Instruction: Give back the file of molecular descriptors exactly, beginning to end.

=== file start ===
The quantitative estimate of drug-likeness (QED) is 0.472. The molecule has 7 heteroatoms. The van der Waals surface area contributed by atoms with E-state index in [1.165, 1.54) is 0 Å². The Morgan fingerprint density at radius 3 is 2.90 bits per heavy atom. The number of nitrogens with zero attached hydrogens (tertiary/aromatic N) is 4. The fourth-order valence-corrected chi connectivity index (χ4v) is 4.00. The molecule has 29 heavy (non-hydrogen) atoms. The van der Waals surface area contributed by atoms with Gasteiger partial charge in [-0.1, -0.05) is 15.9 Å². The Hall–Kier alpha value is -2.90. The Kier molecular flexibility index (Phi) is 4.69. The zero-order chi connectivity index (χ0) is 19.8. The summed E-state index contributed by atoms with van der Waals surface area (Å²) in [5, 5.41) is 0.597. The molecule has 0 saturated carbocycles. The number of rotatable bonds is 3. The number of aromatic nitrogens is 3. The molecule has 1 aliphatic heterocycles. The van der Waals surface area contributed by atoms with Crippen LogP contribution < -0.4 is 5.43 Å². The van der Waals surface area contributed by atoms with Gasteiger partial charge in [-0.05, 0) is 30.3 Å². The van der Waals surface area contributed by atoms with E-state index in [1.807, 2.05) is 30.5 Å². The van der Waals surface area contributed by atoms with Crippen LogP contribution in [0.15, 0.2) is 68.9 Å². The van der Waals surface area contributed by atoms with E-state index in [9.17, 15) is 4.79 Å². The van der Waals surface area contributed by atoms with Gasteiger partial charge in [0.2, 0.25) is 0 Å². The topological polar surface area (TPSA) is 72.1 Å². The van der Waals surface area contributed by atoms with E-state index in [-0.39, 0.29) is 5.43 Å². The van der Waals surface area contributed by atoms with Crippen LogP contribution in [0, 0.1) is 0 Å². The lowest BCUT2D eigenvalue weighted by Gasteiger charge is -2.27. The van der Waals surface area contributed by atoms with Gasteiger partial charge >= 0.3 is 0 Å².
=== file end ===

The quantitative estimate of drug-likeness (QED) is 0.472. The molecule has 7 heteroatoms. The van der Waals surface area contributed by atoms with E-state index in [1.165, 1.54) is 0 Å². The Morgan fingerprint density at radius 3 is 2.90 bits per heavy atom. The number of nitrogens with zero attached hydrogens (tertiary/aromatic N) is 4. The fourth-order valence-corrected chi connectivity index (χ4v) is 4.00. The molecule has 29 heavy (non-hydrogen) atoms. The van der Waals surface area contributed by atoms with Gasteiger partial charge in [-0.1, -0.05) is 15.9 Å². The Hall–Kier alpha value is -2.90. The Kier molecular flexibility index (Phi) is 4.69. The zero-order chi connectivity index (χ0) is 19.8. The summed E-state index contributed by atoms with van der Waals surface area (Å²) in [5, 5.41) is 0.597. The molecule has 0 saturated carbocycles. The number of rotatable bonds is 3. The number of aromatic nitrogens is 3. The molecule has 1 aliphatic heterocycles. The van der Waals surface area contributed by atoms with Crippen LogP contribution < -0.4 is 5.43 Å². The van der Waals surface area contributed by atoms with Gasteiger partial charge in [-0.05, 0) is 30.3 Å². The van der Waals surface area contributed by atoms with E-state index in [1.807, 2.05) is 30.5 Å². The van der Waals surface area contributed by atoms with Crippen LogP contribution in [0.15, 0.2) is 68.9 Å². The van der Waals surface area contributed by atoms with E-state index in [9.17, 15) is 4.79 Å². The van der Waals surface area contributed by atoms with Gasteiger partial charge in [0.2, 0.25) is 0 Å². The topological polar surface area (TPSA) is 72.1 Å². The van der Waals surface area contributed by atoms with E-state index in [-0.39, 0.29) is 5.43 Å². The van der Waals surface area contributed by atoms with Crippen LogP contribution in [0, 0.1) is 0 Å². The lowest BCUT2D eigenvalue weighted by Gasteiger charge is -2.27. The van der Waals surface area contributed by atoms with Gasteiger partial charge >= 0.3 is 0 Å².